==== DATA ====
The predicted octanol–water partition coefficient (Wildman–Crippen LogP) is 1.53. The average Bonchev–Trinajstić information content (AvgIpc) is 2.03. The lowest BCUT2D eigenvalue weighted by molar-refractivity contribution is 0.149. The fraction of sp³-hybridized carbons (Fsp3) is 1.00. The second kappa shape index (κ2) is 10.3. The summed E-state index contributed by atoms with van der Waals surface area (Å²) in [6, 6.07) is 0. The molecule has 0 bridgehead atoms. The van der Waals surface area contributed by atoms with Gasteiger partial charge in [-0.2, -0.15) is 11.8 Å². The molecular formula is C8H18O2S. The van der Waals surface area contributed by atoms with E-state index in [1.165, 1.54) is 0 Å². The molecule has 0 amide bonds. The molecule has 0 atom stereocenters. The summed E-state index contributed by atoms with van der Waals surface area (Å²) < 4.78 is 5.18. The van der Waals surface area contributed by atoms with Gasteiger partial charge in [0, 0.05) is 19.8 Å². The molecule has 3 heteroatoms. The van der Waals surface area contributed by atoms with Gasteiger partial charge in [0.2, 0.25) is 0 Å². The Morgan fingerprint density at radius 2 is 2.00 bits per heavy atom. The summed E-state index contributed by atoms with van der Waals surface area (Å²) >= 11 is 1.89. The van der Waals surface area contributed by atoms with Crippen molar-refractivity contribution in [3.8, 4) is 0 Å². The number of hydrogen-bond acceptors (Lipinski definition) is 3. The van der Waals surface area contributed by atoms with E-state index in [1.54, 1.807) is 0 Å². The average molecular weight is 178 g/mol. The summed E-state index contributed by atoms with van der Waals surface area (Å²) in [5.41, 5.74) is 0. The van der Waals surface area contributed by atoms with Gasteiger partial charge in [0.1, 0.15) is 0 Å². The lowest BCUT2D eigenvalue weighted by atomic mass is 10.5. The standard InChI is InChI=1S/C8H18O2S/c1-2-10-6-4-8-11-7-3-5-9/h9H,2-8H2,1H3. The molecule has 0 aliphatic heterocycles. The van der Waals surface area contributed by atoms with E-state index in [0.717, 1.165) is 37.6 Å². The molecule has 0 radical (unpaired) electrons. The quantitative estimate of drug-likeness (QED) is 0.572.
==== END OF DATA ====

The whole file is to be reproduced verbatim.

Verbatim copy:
The predicted octanol–water partition coefficient (Wildman–Crippen LogP) is 1.53. The average Bonchev–Trinajstić information content (AvgIpc) is 2.03. The lowest BCUT2D eigenvalue weighted by molar-refractivity contribution is 0.149. The fraction of sp³-hybridized carbons (Fsp3) is 1.00. The second kappa shape index (κ2) is 10.3. The summed E-state index contributed by atoms with van der Waals surface area (Å²) in [6, 6.07) is 0. The molecule has 0 bridgehead atoms. The van der Waals surface area contributed by atoms with Gasteiger partial charge in [-0.2, -0.15) is 11.8 Å². The molecular formula is C8H18O2S. The van der Waals surface area contributed by atoms with E-state index in [1.165, 1.54) is 0 Å². The molecule has 0 amide bonds. The molecule has 0 atom stereocenters. The summed E-state index contributed by atoms with van der Waals surface area (Å²) < 4.78 is 5.18. The van der Waals surface area contributed by atoms with Gasteiger partial charge in [0, 0.05) is 19.8 Å². The molecule has 3 heteroatoms. The van der Waals surface area contributed by atoms with Gasteiger partial charge in [0.2, 0.25) is 0 Å². The Morgan fingerprint density at radius 2 is 2.00 bits per heavy atom. The summed E-state index contributed by atoms with van der Waals surface area (Å²) >= 11 is 1.89. The van der Waals surface area contributed by atoms with Crippen molar-refractivity contribution in [3.8, 4) is 0 Å². The number of hydrogen-bond acceptors (Lipinski definition) is 3. The van der Waals surface area contributed by atoms with E-state index in [1.54, 1.807) is 0 Å². The average molecular weight is 178 g/mol. The summed E-state index contributed by atoms with van der Waals surface area (Å²) in [5.41, 5.74) is 0. The van der Waals surface area contributed by atoms with Gasteiger partial charge in [0.1, 0.15) is 0 Å². The lowest BCUT2D eigenvalue weighted by atomic mass is 10.5. The standard InChI is InChI=1S/C8H18O2S/c1-2-10-6-4-8-11-7-3-5-9/h9H,2-8H2,1H3. The molecule has 0 aliphatic heterocycles. The van der Waals surface area contributed by atoms with E-state index in [0.717, 1.165) is 37.6 Å². The molecule has 0 radical (unpaired) electrons. The quantitative estimate of drug-likeness (QED) is 0.572.